• How well-versed is each contributing team about the plan implementation and competition?


  • How strong is the organization’s capability to execute the strategy?


  • Is the plan scattered or clearly and strongly focused?


  • Are we choosing the right ideas? How do we know?


  • Are the linkages between people and operations clear? How do we know?



Questions to Ask Regarding the Strategic Plan After the First Go-around


  • Is each part of the strategic plan connected to and/or aligned with the vision and mission?  One must be able to explain each section specifically.


  • Is the strategic plan easy to understand and communicate at all levels of the organization?  Can it be described in 20 minutes or less, simply and in plain language?


  • Is the strategic plan constructed and owned by those who will execute it?  If not, are they the right people for the implementation (executive) team?


  • How will a successful implementation of the strategic plan achieve the mission?  How will this be measured?  Using what criteria?  How often?    (Consider goals and controls model.)


  • How does this strategic plan make our organization different and deliver a unique mix of value?  (Note: The essence of strategy is making choices about what you do differently.)


In Summary                                                                                                                                        

by Michael E. Porter – Harvard Organization School 

Five Tests of a Good Strategy


1. A unique value proposition compared to other organizations’

2. A differently tailored value chain

 3. Clear tradeoffs, and choosing what not to do

 4. Activities that fit together and reinforce each other

 5. Continuity of strategy with continual improvement in realizing the strategy



The Role of Leadership in Strategy


Lead the process of determining the organization’s unique position. The CEO is the chief strategist. Key players are involved, yet the choice of a good overall plan cannot be entirely democratic.


Clearly distinguish the difference between operational effectiveness, improvement and strategy.


Communicate the strategy relentlessly to all parties involved.  Harness the moral purpose of strategy.


Maintain discipline surrounding the overall plan in the face of ongoing issues and distractions that arise.


Once a strategic plan is implemented, decide which new industry changes, technologies, and customer needs to respond to and how the response can be tailored to the organization’s strategy.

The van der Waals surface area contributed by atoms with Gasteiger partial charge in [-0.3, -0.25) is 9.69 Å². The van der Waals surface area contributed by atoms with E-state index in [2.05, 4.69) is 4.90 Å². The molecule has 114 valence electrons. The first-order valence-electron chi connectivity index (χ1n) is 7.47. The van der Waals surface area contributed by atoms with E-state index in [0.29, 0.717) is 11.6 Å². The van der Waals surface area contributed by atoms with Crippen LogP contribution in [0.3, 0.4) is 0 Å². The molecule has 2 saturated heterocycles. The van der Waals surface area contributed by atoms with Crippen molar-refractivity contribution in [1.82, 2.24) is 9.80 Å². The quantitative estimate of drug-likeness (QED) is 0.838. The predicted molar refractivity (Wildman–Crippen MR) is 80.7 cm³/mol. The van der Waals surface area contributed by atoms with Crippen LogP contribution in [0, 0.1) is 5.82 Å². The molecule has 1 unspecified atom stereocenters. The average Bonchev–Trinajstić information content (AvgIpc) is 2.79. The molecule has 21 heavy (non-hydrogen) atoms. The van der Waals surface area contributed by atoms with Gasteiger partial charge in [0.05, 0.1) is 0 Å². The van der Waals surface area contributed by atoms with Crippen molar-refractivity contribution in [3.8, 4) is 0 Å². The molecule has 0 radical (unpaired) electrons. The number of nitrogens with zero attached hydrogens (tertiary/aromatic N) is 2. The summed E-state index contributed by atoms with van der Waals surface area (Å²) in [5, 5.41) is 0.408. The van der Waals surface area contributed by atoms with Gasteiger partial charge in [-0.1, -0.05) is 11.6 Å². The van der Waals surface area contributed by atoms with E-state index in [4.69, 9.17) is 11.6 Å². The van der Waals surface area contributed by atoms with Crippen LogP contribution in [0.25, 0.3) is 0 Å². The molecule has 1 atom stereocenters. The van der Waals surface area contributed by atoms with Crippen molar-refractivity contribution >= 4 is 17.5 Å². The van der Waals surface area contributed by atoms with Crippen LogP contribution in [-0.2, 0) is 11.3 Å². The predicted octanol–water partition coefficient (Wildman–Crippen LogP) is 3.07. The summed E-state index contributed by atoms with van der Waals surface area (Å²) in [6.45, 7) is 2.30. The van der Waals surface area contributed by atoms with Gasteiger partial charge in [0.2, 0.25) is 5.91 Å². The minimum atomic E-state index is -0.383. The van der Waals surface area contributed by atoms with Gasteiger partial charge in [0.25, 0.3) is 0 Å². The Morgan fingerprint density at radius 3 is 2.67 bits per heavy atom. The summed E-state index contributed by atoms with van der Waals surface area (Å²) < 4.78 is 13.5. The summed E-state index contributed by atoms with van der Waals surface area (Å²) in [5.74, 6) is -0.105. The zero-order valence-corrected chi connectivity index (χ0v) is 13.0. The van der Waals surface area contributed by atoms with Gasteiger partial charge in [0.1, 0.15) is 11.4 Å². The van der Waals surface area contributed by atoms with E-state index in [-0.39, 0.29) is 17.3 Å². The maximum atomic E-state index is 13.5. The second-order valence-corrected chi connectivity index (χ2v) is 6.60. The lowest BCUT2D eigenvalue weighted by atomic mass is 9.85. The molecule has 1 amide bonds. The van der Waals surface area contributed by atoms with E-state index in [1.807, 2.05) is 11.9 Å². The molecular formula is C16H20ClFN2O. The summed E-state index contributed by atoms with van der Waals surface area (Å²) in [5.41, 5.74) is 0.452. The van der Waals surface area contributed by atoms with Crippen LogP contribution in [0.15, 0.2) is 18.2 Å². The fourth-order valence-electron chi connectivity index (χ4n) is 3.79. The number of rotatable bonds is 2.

Measure progress against the strategy using metrics that capture the implications of the strategy for serving customers and performing particular activities promoting stewardship of the plan.


Commitment to strategy is tested every day!



Two Very Different Activities…Creation and Implementation


The differences between strategy creation and strategy implementation are profound, even the language:


Strategy Creation

Strategy Implementation

Analysis and planning





Follow through

At the top

Top to bottom



Goal setting

Goal achieving



What IS Strategy?

What IS NOT Strategy?

A unique value proposition vs. competitors

A vision


A different tailored value chain



Activities that fit together and reinforce each other



Continuity of strategy with continual improvement in realizing the strategy









© Synergistic Resource Associates

About the author:


Ron Smedley is president of Synergistic Resource Associates, a full-service human resource/development consulting group that works directly with both marketplace and ministry organizations.  As a professional human resource generalist, Ron is often called upon in the area of labor law interpretation and policy/procedure writing with the focus on practically, strategically, and relationally synergizing the systems of the organization with the development of their leadership and employees.  Besides consulting full-time, Ron instructs graduate adult students at Biola University and Claremont Graduate Universities within leadership, performance management, personal and corporate conflict, human resource strategy and ethics courses.


Ron’s passion is seeing men, women and organizations grow beyond their paradigm and the “box” they so often place themselves within.  For questions or support surrounding this article or other people development areas, email him at or call 714.993.5003. His office is located in Placentia, CA.